“Affordable housing is such an important topic,” Community Compass Executive Director Scott Hamann said, “and these panelists will help us cover a lot of ground. We’ll learn about affordable housing construction, the state’s housing voucher system, renter’s rights, housing loans, and workforce housing.”
This event is free and open to the public. Please feel free to RSVP here.
Community Compass’s 2018 annual appeal was a success, reaching its goal of $10,000 in donations. This support is vital to allow us to continue serving the needs of families on the Blue Hill Peninsula and Deer Isle/Stonington region.Read More
Community Compass has hired its first Executive Director. Scott Hamann joined the organization in December of 2018, and is honored to have the opportunity to impact the lives of families and individuals in Hancock County who are struggling to make ends meet.Read More
Community Compass is happy to have been awarded a $20,000 grant from the Unitarian Universalist Congregation of Castine, Maine made possible through their Opportunity Fund. We were one of five non-profits receiving awards whose missions align with that of the UUCC. Our collaborator H.O.M.E. Inc was also a recipient!
Sue Mackey Andrews of The Maine Resiliency Building Network asked Community Compass to join the conversation with her on Family Corner, on WERU. Listen to what our Neighborhood Navigators have to say about poverty in our region.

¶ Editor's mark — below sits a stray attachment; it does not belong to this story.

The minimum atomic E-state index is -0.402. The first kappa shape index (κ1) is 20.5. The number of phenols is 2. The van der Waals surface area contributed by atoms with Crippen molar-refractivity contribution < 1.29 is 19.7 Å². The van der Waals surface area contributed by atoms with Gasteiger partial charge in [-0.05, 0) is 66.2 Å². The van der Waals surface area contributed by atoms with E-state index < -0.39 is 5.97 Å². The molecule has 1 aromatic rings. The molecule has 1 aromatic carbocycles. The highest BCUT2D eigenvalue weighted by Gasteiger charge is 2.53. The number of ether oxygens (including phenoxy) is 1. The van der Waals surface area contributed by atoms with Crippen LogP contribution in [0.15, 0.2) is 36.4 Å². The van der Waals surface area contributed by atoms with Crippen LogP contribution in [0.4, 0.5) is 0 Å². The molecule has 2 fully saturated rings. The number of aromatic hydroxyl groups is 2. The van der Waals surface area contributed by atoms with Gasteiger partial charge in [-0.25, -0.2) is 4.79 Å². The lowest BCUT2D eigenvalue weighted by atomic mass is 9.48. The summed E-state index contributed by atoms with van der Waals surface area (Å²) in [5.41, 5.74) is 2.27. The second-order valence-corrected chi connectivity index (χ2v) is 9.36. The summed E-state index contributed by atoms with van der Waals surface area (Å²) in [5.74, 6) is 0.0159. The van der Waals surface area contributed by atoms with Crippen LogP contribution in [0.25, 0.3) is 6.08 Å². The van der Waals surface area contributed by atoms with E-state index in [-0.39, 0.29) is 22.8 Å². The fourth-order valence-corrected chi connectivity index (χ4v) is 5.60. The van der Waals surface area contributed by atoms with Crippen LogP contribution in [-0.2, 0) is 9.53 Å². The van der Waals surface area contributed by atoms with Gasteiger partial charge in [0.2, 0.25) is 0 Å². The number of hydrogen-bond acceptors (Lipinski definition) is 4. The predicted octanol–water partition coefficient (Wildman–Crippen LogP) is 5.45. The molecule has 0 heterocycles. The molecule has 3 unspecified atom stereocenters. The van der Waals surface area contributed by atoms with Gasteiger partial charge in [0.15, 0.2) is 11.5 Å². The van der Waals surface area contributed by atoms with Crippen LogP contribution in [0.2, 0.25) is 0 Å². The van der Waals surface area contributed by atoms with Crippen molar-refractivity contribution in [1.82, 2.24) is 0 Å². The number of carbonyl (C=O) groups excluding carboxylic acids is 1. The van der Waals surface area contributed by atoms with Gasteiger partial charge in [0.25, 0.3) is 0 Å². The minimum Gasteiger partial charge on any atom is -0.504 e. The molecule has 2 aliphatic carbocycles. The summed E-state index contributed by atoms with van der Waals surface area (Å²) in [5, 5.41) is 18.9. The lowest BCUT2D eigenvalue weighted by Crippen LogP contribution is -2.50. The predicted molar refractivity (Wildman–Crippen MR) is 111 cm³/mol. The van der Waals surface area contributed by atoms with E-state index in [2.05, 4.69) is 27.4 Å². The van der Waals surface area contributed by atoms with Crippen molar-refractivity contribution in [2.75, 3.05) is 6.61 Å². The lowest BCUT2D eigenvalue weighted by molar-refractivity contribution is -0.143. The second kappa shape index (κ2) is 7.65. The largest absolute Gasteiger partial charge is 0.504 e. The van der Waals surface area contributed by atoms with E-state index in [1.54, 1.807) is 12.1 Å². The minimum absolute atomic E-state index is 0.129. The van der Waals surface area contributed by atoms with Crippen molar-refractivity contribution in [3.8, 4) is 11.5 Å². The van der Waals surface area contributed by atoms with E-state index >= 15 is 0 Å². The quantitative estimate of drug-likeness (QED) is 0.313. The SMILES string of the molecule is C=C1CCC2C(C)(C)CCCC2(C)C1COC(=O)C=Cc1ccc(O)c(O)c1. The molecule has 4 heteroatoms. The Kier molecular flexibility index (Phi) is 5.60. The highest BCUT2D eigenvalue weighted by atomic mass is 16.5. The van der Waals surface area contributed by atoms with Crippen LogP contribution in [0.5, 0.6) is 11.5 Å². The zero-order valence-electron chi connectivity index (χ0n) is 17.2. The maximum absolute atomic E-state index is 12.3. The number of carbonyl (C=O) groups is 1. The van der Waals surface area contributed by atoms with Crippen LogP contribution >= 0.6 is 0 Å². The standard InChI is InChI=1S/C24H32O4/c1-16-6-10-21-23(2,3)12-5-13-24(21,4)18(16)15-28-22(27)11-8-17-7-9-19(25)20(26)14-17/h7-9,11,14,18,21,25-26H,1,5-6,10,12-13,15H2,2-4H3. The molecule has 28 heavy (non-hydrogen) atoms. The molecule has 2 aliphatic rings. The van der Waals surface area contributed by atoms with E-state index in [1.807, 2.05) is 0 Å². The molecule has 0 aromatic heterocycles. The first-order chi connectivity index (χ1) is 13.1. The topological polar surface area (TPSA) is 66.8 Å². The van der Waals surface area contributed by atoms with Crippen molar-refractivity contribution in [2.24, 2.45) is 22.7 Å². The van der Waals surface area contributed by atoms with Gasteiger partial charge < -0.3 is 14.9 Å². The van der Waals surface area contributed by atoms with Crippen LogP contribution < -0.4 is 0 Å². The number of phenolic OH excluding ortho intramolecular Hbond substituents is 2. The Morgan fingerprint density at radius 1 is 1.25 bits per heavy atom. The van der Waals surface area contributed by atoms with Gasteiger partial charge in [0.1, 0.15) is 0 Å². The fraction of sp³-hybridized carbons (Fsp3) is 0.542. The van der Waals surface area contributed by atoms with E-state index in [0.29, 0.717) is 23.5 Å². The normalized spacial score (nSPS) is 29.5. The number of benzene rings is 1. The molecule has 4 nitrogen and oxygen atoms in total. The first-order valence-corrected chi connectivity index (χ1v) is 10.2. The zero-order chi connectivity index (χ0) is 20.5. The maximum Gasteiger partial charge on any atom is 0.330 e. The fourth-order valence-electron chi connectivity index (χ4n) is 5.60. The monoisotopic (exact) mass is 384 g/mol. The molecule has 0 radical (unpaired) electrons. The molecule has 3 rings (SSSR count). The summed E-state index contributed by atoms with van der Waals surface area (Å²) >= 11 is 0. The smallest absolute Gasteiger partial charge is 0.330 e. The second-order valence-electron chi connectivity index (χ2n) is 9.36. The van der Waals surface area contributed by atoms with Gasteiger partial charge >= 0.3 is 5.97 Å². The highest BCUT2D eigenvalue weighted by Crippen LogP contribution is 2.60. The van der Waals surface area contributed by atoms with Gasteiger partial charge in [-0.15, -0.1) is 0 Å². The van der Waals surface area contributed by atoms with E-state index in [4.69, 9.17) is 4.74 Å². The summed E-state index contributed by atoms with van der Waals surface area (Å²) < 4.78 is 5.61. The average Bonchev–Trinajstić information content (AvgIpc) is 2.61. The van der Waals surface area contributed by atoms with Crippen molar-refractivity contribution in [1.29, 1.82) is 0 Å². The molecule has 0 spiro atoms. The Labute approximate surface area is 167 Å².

We’re giving a big shout out to the local organizations and community members which provided financial support this year, many through our first Annual Appeal. THANK YOU to all those in our ten-town region who were very generous in responding to our Appeal this fall. Our community’s response and kindness allowed us to surpass our fund-raising goal for the appeal!Read More
Kristin Miale, President of Good Shepherd Food Bank, speaks plainly about poverty blamed on the poor, the importance of connecting those in need to our community and reminds us that it's our neighbors that live in poverty.
Our Parents Are Leaders program (PALs) is based on research showing healthy interaction between parent and their infant is crucial to developing social emotional skills. These skills prepare children to be successful in school and beyond. This video is an example of how parent interaction can affect infant behavior.
Parents Are Leaders, Neighborhood Navigators and Annual Meeting!
Originally published by Washington Post in April, 2017.
"Children who are born into poverty often struggle to escape it. Researchers have studied this generational snare for years, concluding that underfunded schools and overworked or absent guardians exacerbate the cycle."
"A Working Mom's Dilemma" provides insight on how Maine is failing working parents by leaving millions unspent on child care.Read More
Originally aired on PBS, November, 2012.
"FRONTLINE spent months following three young girls who are growing up against the backdrop of their families’ struggles against financial ruin. At a time when one in five American kids lives below the poverty line, Poor Kids is an is an intimate portrait of the economic crisis as it’s rarely seen, through the eyes of children." pbs.org
"KIDS COUNT is a project of the Annie E. Casey Foundation and a premier source of data on children and families." Kids Count website